Butterflies of Africa
Beautiful Forester
Bebearia sophus  FABRICIUS, 1793
Bebearia sophus female, Boabeng Fiema, Ghana Adrian Hoskins
The genus Bebearia is closely allied to Euphaedra. The females of many species are very similar on their uppersides to that genus. The undersides of Bebearia however are always cryptically patterned and usually resemble dead leaves, unlike Euphaedra which are usually yellow with black spots and pink basal patches. Another difference between the two genera is that Euphaedra have orange palpi while those of Bebearia are dull earthy brown.
The male of Bebearia sophus is one of the most beautiful butterflies in Africa. The upperside wings have a golden sheen and seem almost to glow as the butterfly basks on a leaf in dappled sunlight. The female is completely different in appearance, and at first glance could easily be mistaken for a Euphaedra species. In Euphaedra however the forewing apex is always rounded, unlike the sickle-shaped apex of sophus.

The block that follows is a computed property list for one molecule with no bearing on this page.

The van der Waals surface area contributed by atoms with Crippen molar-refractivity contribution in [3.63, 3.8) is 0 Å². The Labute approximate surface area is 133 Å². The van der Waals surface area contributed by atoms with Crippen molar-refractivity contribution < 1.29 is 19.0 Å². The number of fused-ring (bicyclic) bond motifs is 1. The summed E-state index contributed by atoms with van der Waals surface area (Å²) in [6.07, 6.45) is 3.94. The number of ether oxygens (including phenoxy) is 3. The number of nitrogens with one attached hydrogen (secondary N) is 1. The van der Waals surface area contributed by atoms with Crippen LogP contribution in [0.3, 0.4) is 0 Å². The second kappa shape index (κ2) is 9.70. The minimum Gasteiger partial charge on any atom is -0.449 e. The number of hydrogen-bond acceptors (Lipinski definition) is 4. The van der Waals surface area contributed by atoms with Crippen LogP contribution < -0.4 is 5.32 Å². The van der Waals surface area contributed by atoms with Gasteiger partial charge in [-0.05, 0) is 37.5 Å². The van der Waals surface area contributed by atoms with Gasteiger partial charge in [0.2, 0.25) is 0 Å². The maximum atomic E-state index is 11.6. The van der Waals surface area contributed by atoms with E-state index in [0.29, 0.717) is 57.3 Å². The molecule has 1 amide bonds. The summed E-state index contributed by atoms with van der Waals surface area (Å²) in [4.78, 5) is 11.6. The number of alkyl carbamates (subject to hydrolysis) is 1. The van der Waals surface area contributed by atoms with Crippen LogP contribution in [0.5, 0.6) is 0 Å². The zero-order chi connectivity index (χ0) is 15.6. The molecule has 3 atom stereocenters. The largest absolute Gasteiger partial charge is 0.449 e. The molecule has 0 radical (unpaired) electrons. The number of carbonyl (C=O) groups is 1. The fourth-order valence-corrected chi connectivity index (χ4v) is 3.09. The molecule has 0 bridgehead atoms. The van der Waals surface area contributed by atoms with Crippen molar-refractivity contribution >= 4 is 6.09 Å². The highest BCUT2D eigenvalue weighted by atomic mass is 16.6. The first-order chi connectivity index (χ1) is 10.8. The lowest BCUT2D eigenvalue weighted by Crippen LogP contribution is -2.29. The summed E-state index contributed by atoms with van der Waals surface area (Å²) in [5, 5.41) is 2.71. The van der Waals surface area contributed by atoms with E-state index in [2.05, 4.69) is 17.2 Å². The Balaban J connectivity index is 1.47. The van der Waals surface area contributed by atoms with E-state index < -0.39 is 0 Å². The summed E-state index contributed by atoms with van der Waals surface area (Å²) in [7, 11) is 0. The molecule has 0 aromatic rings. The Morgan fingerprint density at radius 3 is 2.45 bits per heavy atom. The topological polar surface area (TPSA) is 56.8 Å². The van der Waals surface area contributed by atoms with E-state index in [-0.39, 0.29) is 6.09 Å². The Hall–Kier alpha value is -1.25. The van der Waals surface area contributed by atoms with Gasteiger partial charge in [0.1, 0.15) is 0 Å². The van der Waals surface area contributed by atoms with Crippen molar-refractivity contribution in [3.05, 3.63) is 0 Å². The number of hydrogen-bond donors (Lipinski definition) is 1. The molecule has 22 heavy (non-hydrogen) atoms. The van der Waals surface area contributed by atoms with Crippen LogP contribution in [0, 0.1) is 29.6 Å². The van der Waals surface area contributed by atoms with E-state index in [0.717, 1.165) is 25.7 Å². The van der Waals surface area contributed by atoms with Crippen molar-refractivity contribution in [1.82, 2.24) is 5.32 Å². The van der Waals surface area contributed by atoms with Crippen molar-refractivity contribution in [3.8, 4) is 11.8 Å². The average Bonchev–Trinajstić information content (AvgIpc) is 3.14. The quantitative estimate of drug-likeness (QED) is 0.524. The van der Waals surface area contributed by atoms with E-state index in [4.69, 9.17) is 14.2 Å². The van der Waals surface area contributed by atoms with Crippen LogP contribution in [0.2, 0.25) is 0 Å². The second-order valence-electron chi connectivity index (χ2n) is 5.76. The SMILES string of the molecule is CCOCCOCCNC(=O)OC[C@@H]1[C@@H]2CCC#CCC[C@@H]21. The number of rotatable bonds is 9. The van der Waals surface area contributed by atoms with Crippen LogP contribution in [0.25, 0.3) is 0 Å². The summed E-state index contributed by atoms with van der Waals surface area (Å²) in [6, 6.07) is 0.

Bebearia sophus is a common and very widespread species, found throughout the forested regions of Africa from Senegal to western Kenya.
Bebearia sophus male, Bobiri, Ghana Adrian Hoskins
This species occurs in the greatest numbers in rainforest, but also penetrates well into secondary forest, riparian edges, and can even appear in parks and village gardens.
Bebearia sophus male, Bobiri, Ghana Peter Bygate
The larval foodplants include Landolphia ( Apocynaceae ) and Chrysophyllum ( Sapotaceae ).
Bebearia sophus, Bobiri, Ghana Adrian Hoskins
Adult behaviour

Males are commonly seen basking on low foliage, where shafts of sunlight filter through the trees. They are also often seen on the ground, feeding at fallen fruits in company with Aterica galena and various Euphaedra species. Females are not seen quite as often, but are also fond of feeding at fallen fruit.

Both sexes spend short periods basking, but more often they hold the wings erect, at which time their cryptic underside pattern affords them excellent camouflage. When the butterflies are freshly emerged the underside is richly toned in olive and cream, but in older specimens this fades and the butterflies take on a much drabber appearance.

Bebearia sophus, Bobiri, Ghana Adrian Hoskins



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